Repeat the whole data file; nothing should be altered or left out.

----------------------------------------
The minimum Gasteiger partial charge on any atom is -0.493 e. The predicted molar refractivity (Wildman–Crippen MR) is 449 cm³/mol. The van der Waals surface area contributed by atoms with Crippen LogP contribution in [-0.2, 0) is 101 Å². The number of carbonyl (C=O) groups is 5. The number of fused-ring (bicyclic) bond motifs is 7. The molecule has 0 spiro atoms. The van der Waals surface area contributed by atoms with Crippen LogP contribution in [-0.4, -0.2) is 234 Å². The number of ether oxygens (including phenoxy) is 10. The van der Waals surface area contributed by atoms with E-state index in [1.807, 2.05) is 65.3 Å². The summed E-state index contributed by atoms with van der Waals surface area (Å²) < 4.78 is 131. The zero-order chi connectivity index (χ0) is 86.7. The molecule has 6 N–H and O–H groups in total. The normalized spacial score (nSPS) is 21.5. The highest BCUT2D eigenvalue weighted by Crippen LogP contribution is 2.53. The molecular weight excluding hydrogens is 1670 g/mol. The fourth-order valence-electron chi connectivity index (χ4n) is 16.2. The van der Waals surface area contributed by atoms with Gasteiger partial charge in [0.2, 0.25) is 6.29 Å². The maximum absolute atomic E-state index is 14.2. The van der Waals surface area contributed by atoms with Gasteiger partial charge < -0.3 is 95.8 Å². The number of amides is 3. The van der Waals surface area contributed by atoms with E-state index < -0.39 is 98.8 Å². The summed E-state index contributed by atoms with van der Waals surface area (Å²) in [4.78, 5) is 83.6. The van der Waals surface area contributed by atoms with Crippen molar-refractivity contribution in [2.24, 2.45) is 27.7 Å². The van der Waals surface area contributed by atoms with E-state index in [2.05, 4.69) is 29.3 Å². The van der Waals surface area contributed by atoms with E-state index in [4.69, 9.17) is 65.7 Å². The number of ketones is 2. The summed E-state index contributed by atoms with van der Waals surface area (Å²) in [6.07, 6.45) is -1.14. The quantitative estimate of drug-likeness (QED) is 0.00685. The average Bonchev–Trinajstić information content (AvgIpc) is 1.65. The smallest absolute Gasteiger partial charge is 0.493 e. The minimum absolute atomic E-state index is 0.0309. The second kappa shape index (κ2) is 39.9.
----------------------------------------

The minimum Gasteiger partial charge on any atom is -0.493 e. The predicted molar refractivity (Wildman–Crippen MR) is 449 cm³/mol. The van der Waals surface area contributed by atoms with Crippen LogP contribution in [-0.2, 0) is 101 Å². The number of carbonyl (C=O) groups is 5. The number of fused-ring (bicyclic) bond motifs is 7. The molecule has 0 spiro atoms. The van der Waals surface area contributed by atoms with Crippen LogP contribution in [-0.4, -0.2) is 234 Å². The number of ether oxygens (including phenoxy) is 10. The van der Waals surface area contributed by atoms with E-state index in [1.807, 2.05) is 65.3 Å². The summed E-state index contributed by atoms with van der Waals surface area (Å²) < 4.78 is 131. The zero-order chi connectivity index (χ0) is 86.7. The molecule has 6 N–H and O–H groups in total. The normalized spacial score (nSPS) is 21.5. The highest BCUT2D eigenvalue weighted by Crippen LogP contribution is 2.53. The molecular weight excluding hydrogens is 1670 g/mol. The fourth-order valence-electron chi connectivity index (χ4n) is 16.2. The van der Waals surface area contributed by atoms with Gasteiger partial charge in [0.2, 0.25) is 6.29 Å². The maximum absolute atomic E-state index is 14.2. The van der Waals surface area contributed by atoms with Gasteiger partial charge < -0.3 is 95.8 Å². The number of amides is 3. The van der Waals surface area contributed by atoms with E-state index < -0.39 is 98.8 Å². The summed E-state index contributed by atoms with van der Waals surface area (Å²) in [4.78, 5) is 83.6. The van der Waals surface area contributed by atoms with Crippen molar-refractivity contribution in [2.24, 2.45) is 27.7 Å². The van der Waals surface area contributed by atoms with E-state index in [2.05, 4.69) is 29.3 Å². The van der Waals surface area contributed by atoms with E-state index in [4.69, 9.17) is 65.7 Å². The number of ketones is 2. The summed E-state index contributed by atoms with van der Waals surface area (Å²) in [6.07, 6.45) is -1.14. The quantitative estimate of drug-likeness (QED) is 0.00685. The average Bonchev–Trinajstić information content (AvgIpc) is 1.65. The smallest absolute Gasteiger partial charge is 0.493 e. The minimum absolute atomic E-state index is 0.0309. The second kappa shape index (κ2) is 39.9.